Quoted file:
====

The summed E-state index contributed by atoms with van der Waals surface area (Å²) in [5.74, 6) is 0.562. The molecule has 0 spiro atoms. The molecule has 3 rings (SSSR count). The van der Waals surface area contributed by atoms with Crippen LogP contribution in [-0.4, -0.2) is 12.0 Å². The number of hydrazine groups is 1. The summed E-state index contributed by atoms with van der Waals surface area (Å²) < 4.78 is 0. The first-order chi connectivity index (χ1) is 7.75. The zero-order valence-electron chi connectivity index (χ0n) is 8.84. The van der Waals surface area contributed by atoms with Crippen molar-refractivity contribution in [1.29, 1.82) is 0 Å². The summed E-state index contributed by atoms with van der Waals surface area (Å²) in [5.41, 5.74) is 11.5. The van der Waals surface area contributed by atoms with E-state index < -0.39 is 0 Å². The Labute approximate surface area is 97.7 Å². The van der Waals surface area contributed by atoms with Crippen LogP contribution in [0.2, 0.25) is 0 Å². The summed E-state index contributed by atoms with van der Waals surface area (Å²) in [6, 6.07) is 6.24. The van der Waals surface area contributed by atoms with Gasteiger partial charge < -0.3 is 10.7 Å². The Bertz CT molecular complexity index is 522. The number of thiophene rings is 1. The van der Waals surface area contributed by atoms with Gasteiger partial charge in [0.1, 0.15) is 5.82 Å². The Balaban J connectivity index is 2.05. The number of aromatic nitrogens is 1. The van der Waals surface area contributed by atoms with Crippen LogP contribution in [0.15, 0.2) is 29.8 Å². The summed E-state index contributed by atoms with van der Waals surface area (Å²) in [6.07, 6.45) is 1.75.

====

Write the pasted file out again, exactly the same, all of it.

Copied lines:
The summed E-state index contributed by atoms with van der Waals surface area (Å²) in [5.74, 6) is 0.562. The molecule has 0 spiro atoms. The molecule has 3 rings (SSSR count). The van der Waals surface area contributed by atoms with Crippen LogP contribution in [-0.4, -0.2) is 12.0 Å². The number of hydrazine groups is 1. The summed E-state index contributed by atoms with van der Waals surface area (Å²) < 4.78 is 0. The first-order chi connectivity index (χ1) is 7.75. The zero-order valence-electron chi connectivity index (χ0n) is 8.84. The van der Waals surface area contributed by atoms with Crippen molar-refractivity contribution in [1.29, 1.82) is 0 Å². The summed E-state index contributed by atoms with van der Waals surface area (Å²) in [5.41, 5.74) is 11.5. The van der Waals surface area contributed by atoms with E-state index < -0.39 is 0 Å². The Labute approximate surface area is 97.7 Å². The van der Waals surface area contributed by atoms with Crippen LogP contribution in [0.2, 0.25) is 0 Å². The summed E-state index contributed by atoms with van der Waals surface area (Å²) in [6, 6.07) is 6.24. The van der Waals surface area contributed by atoms with Gasteiger partial charge < -0.3 is 10.7 Å². The Bertz CT molecular complexity index is 522. The number of thiophene rings is 1. The van der Waals surface area contributed by atoms with Gasteiger partial charge in [0.1, 0.15) is 5.82 Å². The Balaban J connectivity index is 2.05. The number of aromatic nitrogens is 1. The van der Waals surface area contributed by atoms with Crippen LogP contribution in [0.15, 0.2) is 29.8 Å². The summed E-state index contributed by atoms with van der Waals surface area (Å²) in [6.07, 6.45) is 1.75.